پرداخت جریمه پاره وقت در بازار کار بخش بندی شده
|کد مقاله||سال انتشار||تعداد صفحات مقاله انگلیسی||ترجمه فارسی|
|13208||2011||16 صفحه PDF||سفارش دهید|
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|شرح||تعرفه ترجمه||زمان تحویل||جمع هزینه|
|ترجمه تخصصی - سرعت عادی||هر کلمه 90 تومان||22 روز بعد از پرداخت||1,446,570 تومان|
|ترجمه تخصصی - سرعت فوری||هر کلمه 180 تومان||11 روز بعد از پرداخت||2,893,140 تومان|
Publisher : Elsevier - Science Direct (الزویر - ساینس دایرکت)
Journal : Labour Economics, Volume 18, Issue 5, October 2011, Pages 591–606
This paper is the first to examine the implications of switching to PT work for women's subsequent earnings trajectories, distinguishing by their type of contract: permanent or fixed-term. Using a rich longitudinal Spanish data set from Social Security records of over 76,000 prime-aged women strongly attached to the Spanish labor market, we find that the PT/FT hourly wage differential is larger and more persistent among fixed-term contract workers, strengthening the existent evidence that these workers can be classified as secondary. The paper discusses problems arising in empirical estimation (including a problem not discussed in the literature up to now: the differential measurement error of the LHS variable by PT status), and how to address them. It concludes with policy implications relevant for Continental Europe and its dual structure of employment protection.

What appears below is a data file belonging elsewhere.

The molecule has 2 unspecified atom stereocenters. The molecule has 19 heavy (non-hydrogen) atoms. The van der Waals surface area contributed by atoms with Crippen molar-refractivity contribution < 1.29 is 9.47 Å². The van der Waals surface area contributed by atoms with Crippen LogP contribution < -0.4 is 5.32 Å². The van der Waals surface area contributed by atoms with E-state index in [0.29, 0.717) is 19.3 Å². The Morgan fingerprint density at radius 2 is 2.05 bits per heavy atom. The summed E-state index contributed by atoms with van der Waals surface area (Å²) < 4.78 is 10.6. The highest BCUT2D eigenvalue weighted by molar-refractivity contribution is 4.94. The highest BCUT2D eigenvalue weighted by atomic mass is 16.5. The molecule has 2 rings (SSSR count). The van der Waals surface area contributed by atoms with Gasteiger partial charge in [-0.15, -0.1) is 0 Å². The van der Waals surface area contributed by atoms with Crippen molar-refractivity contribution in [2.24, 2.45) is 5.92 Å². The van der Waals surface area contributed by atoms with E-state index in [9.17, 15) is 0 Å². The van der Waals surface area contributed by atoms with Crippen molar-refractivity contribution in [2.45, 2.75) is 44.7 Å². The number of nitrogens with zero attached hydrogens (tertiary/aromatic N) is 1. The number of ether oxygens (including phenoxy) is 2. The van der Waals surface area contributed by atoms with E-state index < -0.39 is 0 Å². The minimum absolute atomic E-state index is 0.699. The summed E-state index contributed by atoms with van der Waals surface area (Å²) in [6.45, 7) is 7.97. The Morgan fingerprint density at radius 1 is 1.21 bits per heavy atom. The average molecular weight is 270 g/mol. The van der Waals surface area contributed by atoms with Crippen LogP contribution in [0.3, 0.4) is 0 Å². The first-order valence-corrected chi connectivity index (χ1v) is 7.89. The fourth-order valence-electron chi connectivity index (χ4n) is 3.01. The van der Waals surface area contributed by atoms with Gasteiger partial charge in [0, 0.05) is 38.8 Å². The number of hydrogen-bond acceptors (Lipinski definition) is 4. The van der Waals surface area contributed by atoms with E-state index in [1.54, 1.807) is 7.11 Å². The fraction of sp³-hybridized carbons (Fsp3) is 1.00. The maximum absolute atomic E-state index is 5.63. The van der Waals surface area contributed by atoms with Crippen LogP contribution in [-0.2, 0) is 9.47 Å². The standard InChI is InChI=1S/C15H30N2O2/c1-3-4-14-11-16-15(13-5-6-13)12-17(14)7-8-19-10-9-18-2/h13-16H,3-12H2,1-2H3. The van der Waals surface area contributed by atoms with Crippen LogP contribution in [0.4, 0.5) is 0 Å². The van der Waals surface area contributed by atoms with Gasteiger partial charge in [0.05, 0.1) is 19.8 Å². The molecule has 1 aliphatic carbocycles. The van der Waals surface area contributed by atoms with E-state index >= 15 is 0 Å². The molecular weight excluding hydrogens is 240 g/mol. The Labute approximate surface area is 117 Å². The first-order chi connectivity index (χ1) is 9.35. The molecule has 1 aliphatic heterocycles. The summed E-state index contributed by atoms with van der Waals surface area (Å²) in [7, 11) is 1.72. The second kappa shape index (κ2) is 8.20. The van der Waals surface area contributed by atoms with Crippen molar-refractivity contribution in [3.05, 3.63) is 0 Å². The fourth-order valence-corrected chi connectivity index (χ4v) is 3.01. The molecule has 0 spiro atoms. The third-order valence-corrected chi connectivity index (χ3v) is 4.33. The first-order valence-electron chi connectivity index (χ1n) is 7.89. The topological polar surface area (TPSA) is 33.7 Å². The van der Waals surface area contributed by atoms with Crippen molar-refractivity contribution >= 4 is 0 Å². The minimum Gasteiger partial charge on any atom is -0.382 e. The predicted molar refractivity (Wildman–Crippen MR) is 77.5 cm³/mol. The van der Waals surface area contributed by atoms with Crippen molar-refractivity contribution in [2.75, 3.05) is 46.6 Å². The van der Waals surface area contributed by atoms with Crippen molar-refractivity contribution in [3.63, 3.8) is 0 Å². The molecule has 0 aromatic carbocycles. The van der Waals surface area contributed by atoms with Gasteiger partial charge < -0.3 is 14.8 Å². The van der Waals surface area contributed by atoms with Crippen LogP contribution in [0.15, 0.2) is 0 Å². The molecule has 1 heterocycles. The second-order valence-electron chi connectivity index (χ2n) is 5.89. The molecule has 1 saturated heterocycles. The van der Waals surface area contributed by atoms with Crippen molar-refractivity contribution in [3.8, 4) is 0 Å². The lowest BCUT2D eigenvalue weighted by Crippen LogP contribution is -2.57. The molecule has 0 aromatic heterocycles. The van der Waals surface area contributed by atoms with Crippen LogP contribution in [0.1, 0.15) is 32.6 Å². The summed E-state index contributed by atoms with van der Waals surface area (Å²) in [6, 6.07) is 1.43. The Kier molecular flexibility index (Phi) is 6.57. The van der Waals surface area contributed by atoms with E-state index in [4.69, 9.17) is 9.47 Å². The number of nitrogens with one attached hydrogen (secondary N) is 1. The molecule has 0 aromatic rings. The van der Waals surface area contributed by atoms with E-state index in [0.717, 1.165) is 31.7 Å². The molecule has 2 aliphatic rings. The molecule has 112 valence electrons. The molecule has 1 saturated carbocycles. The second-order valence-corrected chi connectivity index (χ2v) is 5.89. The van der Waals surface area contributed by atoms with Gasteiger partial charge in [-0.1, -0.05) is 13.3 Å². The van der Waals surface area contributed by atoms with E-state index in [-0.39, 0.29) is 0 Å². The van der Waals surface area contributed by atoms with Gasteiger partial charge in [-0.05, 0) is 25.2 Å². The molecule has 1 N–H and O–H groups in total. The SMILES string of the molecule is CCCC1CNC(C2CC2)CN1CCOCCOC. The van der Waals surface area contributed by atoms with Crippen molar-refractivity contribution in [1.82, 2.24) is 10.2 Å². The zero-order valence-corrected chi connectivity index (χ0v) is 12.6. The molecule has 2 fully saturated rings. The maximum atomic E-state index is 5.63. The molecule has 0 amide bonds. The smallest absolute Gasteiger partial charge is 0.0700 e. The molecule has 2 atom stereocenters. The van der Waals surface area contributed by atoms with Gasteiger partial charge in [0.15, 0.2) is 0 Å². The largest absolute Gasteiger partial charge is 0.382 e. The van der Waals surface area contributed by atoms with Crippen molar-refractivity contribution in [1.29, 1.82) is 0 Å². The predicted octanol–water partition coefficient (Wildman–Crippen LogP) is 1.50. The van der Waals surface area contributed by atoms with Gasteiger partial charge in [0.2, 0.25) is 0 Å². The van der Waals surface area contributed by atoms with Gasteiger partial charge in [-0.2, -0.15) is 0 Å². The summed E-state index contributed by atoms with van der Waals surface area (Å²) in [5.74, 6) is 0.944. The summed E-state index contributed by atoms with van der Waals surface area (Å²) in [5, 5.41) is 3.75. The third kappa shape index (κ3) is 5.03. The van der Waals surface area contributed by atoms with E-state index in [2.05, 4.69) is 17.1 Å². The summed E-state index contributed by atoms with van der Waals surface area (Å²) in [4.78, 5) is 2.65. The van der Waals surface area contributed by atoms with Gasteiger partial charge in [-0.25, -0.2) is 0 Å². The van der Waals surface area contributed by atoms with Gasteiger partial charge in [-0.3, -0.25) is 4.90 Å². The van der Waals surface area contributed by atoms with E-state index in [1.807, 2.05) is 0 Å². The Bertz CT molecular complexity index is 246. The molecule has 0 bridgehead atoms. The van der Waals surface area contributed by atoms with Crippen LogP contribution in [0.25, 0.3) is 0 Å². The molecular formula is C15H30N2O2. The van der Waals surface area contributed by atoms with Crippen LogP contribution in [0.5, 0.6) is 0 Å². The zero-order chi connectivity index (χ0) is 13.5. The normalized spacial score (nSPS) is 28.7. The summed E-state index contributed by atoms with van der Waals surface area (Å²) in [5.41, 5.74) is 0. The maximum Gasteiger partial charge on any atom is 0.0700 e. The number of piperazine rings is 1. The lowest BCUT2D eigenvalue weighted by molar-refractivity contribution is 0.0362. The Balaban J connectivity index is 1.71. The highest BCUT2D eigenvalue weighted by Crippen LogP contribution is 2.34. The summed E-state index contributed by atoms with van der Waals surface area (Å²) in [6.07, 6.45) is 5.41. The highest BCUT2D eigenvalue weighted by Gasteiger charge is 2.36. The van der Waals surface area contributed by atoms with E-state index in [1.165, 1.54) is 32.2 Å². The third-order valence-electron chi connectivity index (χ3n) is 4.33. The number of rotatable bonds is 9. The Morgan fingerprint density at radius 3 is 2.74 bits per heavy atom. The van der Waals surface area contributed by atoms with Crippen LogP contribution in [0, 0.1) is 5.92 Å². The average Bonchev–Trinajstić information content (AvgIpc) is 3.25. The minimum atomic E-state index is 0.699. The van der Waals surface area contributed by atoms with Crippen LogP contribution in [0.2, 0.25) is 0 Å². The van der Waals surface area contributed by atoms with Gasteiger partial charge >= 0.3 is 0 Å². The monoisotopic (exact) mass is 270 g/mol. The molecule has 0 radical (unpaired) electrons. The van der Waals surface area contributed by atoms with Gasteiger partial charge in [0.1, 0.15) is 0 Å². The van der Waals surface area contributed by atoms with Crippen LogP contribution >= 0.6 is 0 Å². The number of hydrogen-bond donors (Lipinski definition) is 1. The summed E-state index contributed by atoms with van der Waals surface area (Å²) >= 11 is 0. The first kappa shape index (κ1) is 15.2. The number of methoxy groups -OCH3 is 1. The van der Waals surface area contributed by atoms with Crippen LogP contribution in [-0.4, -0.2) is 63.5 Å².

In the light of the recent surge in PT employment in many industrialized countries, and the relative concentration of women in PT jobs (making the issue a major one in gender equality), many researchers have increasingly become interested in analyzing the hourly wage differential between PT female workers and their FT counterparts and its causes. To disentangle the channels through which the (raw) PT pay penalty emerges is the first step for designing policies which aim at improving the conditions of PT workers. Given the policy relevance of this line of research, it comes as a surprise the little attention there has been, thus far, on the differential effect of PT work on wages across different population subgroups, as the underlying forces behind the PT pay penalty may differ drastically in different labor markets leading to distinct policy recommendations.1 At the same time, there is a growing concern among academics, politicians and practitioners, that the path of partial reforms taken by many Continental European countries, such as France, Germany, Portugal, Italy, and Spain, over the last three decades of maintaining strong employment protection for regular jobs while attempting at establishing more flexible but marginal labor market segments has resulted in a dual labor market. Thus, there has been a deepening segmentation of these labor markets with ‘insiders’ (those with permanent contracts), on the one side, enjoying high level of employment protection, decent jobs and generous benefits, and ‘outsiders’ (those with fixed-term contracts), on the other, having poor labor market perspectives and low remuneration.2 Clearly, analyzing the PT/FT hourly wage differential and understanding the underlying channels behind the (possible) PT penalties in these two segments of the labor market ought to be of most relevance for policy making in countries with a high share of unemployment and stringent employment protection legislation. This is the central point of this article. Our paper is the first to examine the implications of switching to PT work for women's subsequent earnings trajectories from the dual labor market employment protection perspective, by analyzing the PT pay penalty and its cause across two groups of workers, those with and without a permanent contract. We focus on adult women between 24 and 45 years old and strongly attached to the Spanish labor market and use a rich longitudinal dataset obtained from the Social Security records that covers employment history from 1996 to 2006, and has only recently been available to researchers in Spain.3 Considering that one of the primary conditions of establishing secondary-worker classification is low wages (for a given level of human capital) and limited career advancement, which could be measured as lower wage growth (for a given level of human capital), we show that these measured wage differentials between FT and PT workers persist (for a given level of human capital) even after controlling for individual- and firm-level heterogeneity (through fixed-effects) and measurement error in contractual hours. In addition, we find that the wage evidence for secondary worker classification is even more pronounced among PT fixed-term contract workers. The paper also discusses problems arising in empirical estimation, and how to address them. In particular, one contribution of our paper is to uncover an empirical problem not discussed in the literature up to now: the differential measurement error of the LHS variable by PT status. We use an alternative dataset (the Time Use Survey), to compare contractual hours with actual hours worked and show that PT workers consistently work a greater number of hours in excess of contractual hours relative to their FT counterparts. 4 The result of this measurement error in contractual hours is to bias upwards the hourly wages of PT workers (relative to FT workers) leading to underestimating the PT wage penalty. 5 To address this problem, we follow two different strategies. First, we use imputed effective hours to obtain an estimate of the PT/FT wage differential in levels. Second, we focus our attention on the wage change as opposed to wage level, and drop from our sample of analysis the observations of wage change observed exactly when status changes. 6 Assuming that differential measurement error by PT status is an individual-employment-status fixed-effect, our approach circumvents the problem of differential measurement effect and informs us on whether the PT status also implies a penalty in the subsequent growth of wages. Spain is a suitable case to investigate this issue because of the striking segmentation of its labor market. The Spanish unemployment rate has been extremely high (as much as one fifth of the labor force) for almost two decades (during the 1980s and 1990s), and it is currently, at 20%, the highest in Europe. In addition, an important dual labor market developed after legislation changes in 1984, resulting in the economy with the highest rate of fixed-term contracts in Europe for the last two decades (over one third of all contracts are fixed-term contracts). Finally, the issue is particularly timely as the Spanish Prime Minister, following other industrialized countries' practices, is proposing to promote the use of PT work to fight unemployment, arguing that it will add flexibility in the labor market. This paper is closer to Connolly and Gregory, 2009, (hereafter, CG) in that it examines the implications of switching to PT work for women's subsequent earnings trajectories using a long unbalanced panel and a fixed-effects ‘within’ estimator approach. Methodologically, our work differs from CG study in the following four ways: First, we estimate the differential PT pay penalty by type of contract. Second, we are able to distinguish between the PT pay penalty and the ‘motherhood pay gap’, as our data contains information on children in the household (whereas CG cannot distinguish between mothers and non-mothers). Third, we identify and address a methodological issue regarding differential measurement error in the dependent variable. And fourth we control for both individual and firm heterogeneity. While our findings for the primary labor market are consistent with those found by Connolly and Gregory, 2008, Connolly and Gregory, 2009 and Manning and Petrongolo, 2008, in the UK and Hirsch (2005), in the US, our work brings to light that in addition to the conventional channels behind the PT penalty, workers with fixed-term contracts suffer a further unexplained loss due to the PT status switch itself, in addition to experiencing negative returns to PT work, strengthening the already existent evidence that fixed-term contracts can be classified as secondary.7 The paper is organized as follows. The next section presents an overview of the literature. Section 3 describes the Spanish economic and institutional background. Section 4 presents the data and the descriptive statistics. Section 5 explains the methodological approach, and analyzes the results. Section 6 concludes with a discussion on policy implications. An additional Appendix, which can be found on the authors' web page, provides further information on the data and detailed results on the sensitivity analyses.